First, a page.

by Kathleen Sheridan
In stressful environments where unpredictability and change are the norm, the ability to remain calm and creatively engaged is essential.
This is especially true for caregivers in nursing homes and elder care facilities, where scheduled activities and daily routines must be maintained, and daily health emergencies and emotional disruptions must be handled creatively and efficiently.
Caregivers are committed to creating a soothing, nurturing environment for elders, so they’ll feel happy in their new home.
But what about the caregivers?
A caregiver’s daily routine is challenging and unpredictable. For example, when ‘Mary’ suddenly gets ill at lunch, caregivers immediately respond to her needs. They watch for emotional effects on other residents, and comfort family members who may be called in. Just as things begin to quiet down, the high school chorus arrives, one of the residents needs to go to the bathroom, and another starts shouting in the hall.
Each emergency or disruption creates stress for the caregivers, who work in an environment of constant chaos and unpredictability. While family caregivers might have the option of taking a daycare break, nursing home caregivers do not.
After leaving work, caregivers often return home to families who also need help and support. This is why it’s even more important for nursing home caregivers to have strategies and tools to help them cope.
The NeuroChangeSolutions (NCS) program, Change Your Mind…Create New Results, provides processes for caregivers to recognize the symptoms of stress, use specific tools to return to an inner state of calm, and develop the ability to release the negative emotions that lower their energy levels.
Caregivers discover they can change their thought processes, based on neuroscience, to make choices to change their experience of the unpredictable and demanding schedules.
These changes not only positively impact the caregivers, but also the entire nursing home community, including elders and family members with whom they work.
Consider what it would be like for caregivers, if they came to work feeling relaxed and refreshed, ready to begin their day with enthusiastic anticipation, anxious to check in with one another and the elders.
What if they were able to deal with challenges joyfully, and with a new lightness of spirit? What if they could stay centered, be more creative, and actually enjoy the process as they worked to restore order and calm? What would it be like to work in an environment like this, even with its unpredictability and constant demands?
“It’s a Dignity Thing:” Nursing Home Care Workers’ Use of Emotions – https://www.ncbi.nlm.nih.gov > NCBI > Literature > PubMed Central (PMC)
The Caregiver’s Dilemma: How to Tend to a Loved One Without Losing Yourself by Francine Russo; Scientific American Mind; November/December 2016
Kathleen Sheridan is trainer, consultant, facilitator, and coach, who is passionate about encouraging creativity and inspiring individual responsibility. Kathleen is genuine and warm-hearted, and she thinks about caregivers as much as she thinks about her mom. She’s been there, caring for her own parents before they needed to stay in a nursing home. Kathleen is committed to bringing NCS to caregivers because she knows the difference it can make in their lives as well as to the nursing home community.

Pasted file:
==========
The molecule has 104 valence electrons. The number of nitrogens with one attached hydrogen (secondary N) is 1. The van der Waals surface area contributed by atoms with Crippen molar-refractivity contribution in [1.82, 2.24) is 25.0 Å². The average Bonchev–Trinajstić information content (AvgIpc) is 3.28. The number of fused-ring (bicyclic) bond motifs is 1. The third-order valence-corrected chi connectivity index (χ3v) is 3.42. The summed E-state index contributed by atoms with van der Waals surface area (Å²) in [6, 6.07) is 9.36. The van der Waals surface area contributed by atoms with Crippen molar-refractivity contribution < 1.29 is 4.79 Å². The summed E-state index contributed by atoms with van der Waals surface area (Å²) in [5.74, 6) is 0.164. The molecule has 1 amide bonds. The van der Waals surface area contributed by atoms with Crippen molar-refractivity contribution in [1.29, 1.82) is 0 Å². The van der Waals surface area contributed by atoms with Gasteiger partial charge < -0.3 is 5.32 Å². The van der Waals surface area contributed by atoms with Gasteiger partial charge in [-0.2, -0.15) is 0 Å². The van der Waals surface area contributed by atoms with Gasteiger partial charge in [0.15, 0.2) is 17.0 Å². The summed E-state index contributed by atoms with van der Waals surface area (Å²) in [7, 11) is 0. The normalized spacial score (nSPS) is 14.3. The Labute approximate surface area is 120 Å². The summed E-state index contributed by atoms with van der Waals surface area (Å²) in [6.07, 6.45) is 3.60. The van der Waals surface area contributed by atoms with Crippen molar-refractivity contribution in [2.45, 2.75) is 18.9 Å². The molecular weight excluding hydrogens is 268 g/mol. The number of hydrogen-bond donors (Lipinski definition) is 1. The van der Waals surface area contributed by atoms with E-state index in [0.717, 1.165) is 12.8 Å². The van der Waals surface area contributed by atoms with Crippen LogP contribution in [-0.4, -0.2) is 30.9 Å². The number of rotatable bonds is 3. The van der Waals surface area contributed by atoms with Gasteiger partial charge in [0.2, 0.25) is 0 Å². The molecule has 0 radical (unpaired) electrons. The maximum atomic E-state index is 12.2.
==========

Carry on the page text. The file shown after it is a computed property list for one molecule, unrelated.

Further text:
It would really be a challenge working in a Nursing home kind of an environment. I have been listening to Dr. Joe Dispenzas videos and anything I can get my hands on that pertains to his teachings. I believe that change starts with the intention one makes, that first decision is crucial so that the rest of the steps after that are clear and conscious. For years I have been a very emotional person. Due to this I have caused myself to be hurt many times. I just decided one day that enough is enough and that I would not let myself be a victim to any person, event or circumstance. I said to myself that I would not be a victim to my emotions. That did it! The universe has been kind to me and I began to see good change in my own behaviors and I am able to stay calm in all situations. Meditation has helped me charge my mind, give me clarity and focus. I love this new activity as it calms my nerves down and some how it charges my “battery”. I am a better, new me. I love myself and I know when my body needs a break. When it does, I give it all my love. Self care is very important. I have to put myself first for me to be able to take care of my loved ones. My face will smile more if my body and mind are relaxed and given attention. Mindfulness based meditation and decision to change for the better are excellent combinations to the maintenance of high powered energy within our body so that we can give care as much as we can without anger, sadness or frustration.